Tobold and The Parable of the Elephant Sculpture

Formidable Guardian; Symbolism of the Elephant, by Tony the Misfit
Formidable Guardian; Symbolism of the Elephant, by Tony the Misfit

It’s a bit late, but I’ve only really managed to start blogging again due to real life concerns such as storms and school. Luckily, I’ve finally got some actual time to start writing again.

Anyway, Tobold’s got a nice story and discussion going on over at his blog, and I like it to call it the parable of the Elephant Sculpture, for the simple reason that “story” doesn’t imply some sort of deeper meaning that one can take away from it.

For the sake of keeping the parable intact, I’ve opted to repost it here. You can also check it out at the above link, and follow the discussion there.

The Parable of the Elephant Sculpture

Once upon a time there was a sculptor who made an elephant sculpture. It took him years to make, and the effort of many helpers, because his elephant sculpture was huge, and of exquisite craftsmanship. Every single wrinkle in the elephants skin was sculpted to the finest detail, and all the dimensions were so realistic that the sculpture was almost life-like. Once he had finished his sculpture, he proceeded to sell it. And because the sculpture was so well done, it achieved a high price at an art auction, and sold for 11 million.

The other sculptors saw that, and thought that they could earn such big money too. Obviously the public wanted elephant statues, so they all started making elephant statues. Only they didn’t have the patience of the original sculptor, and wanted to get rich too. So their elephants were much smaller, of inferior craftsmanship, and not life-like at all. Some were rather roughly hewn, others decorated with gaudy stones to distract from the lesser quality. But when these inferiors elephant statue copies were put up for auction, they didn’t sell all that well. Some didn’t sell at all, so bad were they. Some attracted initial interest before the auction, but when the buyers saw the inferior quality, they only bid 300,000 for it, and the other sculptors were much disappointed. “Oh!”, they cried, “the original sculptor was lucky that he made his elephant statue just when the market wanted one. Sculpting is dead, nobody will ever get more than 1 million for his sculpture.”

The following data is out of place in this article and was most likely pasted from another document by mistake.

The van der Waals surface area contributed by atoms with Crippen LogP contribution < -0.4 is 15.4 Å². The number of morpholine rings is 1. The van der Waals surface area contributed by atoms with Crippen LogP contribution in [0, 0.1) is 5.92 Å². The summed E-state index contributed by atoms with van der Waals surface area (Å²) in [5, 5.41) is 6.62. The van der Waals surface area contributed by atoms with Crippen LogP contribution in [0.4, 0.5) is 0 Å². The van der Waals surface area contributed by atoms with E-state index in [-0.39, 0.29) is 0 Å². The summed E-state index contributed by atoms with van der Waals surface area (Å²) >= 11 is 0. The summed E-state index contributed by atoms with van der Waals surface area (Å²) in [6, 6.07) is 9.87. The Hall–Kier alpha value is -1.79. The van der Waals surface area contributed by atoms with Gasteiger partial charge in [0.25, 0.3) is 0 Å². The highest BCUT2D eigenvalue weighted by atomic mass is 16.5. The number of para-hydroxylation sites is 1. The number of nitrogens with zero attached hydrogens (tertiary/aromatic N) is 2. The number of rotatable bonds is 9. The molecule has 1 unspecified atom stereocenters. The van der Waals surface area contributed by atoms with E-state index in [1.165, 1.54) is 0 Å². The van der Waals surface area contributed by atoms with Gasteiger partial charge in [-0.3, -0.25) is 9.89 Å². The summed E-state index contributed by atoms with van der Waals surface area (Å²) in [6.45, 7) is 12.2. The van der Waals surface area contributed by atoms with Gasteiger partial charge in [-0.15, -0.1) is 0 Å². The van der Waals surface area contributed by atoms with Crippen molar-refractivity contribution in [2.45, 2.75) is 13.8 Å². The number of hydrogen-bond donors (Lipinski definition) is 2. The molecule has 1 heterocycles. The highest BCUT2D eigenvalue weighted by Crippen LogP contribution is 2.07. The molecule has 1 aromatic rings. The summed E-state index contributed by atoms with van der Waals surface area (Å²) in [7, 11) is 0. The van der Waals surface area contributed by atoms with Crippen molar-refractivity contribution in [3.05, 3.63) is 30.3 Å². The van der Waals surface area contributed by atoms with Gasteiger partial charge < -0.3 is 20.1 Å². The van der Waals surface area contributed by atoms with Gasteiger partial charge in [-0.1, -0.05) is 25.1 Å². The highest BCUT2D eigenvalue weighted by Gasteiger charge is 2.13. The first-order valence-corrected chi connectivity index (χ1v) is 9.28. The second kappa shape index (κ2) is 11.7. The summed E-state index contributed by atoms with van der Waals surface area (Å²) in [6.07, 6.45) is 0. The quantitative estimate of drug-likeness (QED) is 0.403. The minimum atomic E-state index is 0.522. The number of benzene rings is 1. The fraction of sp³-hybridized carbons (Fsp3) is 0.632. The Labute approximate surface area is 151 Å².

Meanwhile the original sculptor was back in his studio, making a sculpture of a tiger. A huge sculpture, and of exquisite craftsmanship. Every single hair of the tiger’s fur was sculpted to the finest detail, and all the dimensions were so realistic that the sculpture was almost life-like. I am sure that once he is ready and puts it on the market, he will get more than 1 million for his new sculpture. You see, the public didn’t yearn for an elephant sculpture at all, they just appreciated the size and great workmanship. And all the imitators would have better spent more attention to detail than just copy the basic shape of the elephant sculpture.

I trust you haven’t left this blog post completely after checking out the discussion on Tobold’s blog, so I thought to weigh in with some of my own thoughts.

While I do agree with the parable as it relates to MMORPGs, I find myself wondering if the symbolism is lacking somehow. For instance, my first thought after reading it was about smaller, lesser-known online games that seek to have a niche audience, like Fallen Earth. Would that be an elephant statue that’s appreciated by a small subset of people because they appreciate the love that’s been put into the piece? Would Lord of the Rings Online be an imitation elephant rather than a separate type of entity altogether or an elephant with an ideal amount of craftsmanship that wasn’t noticed as much by the viewing public as a result of the large crowd developing around the well-sculpted elephant we know as WoW?

Honestly, I’m not sure how to answer my own questions.

I suppose what I took from Tobold’s tale and the resulting discussion surrounding the symbolism was that everyone ascribes value to something in differing amounts based on their own preferences or experiences. The elephant in question doesn’t matter as much as the value given it by the people who are experiencing it.

Some of them may have seen elephants before, and therefore have different ideas of the value of an elephant. For some people who’ve never seen an elephant before, a massively well-crafted and detailed sculpture may simply blow them away with awesomeness.

Personally, I’d like to be awestuck by awesomeness a second time, because sometimes, if you’ve seen and experienced one MMO, everything else feels like the same damned thing.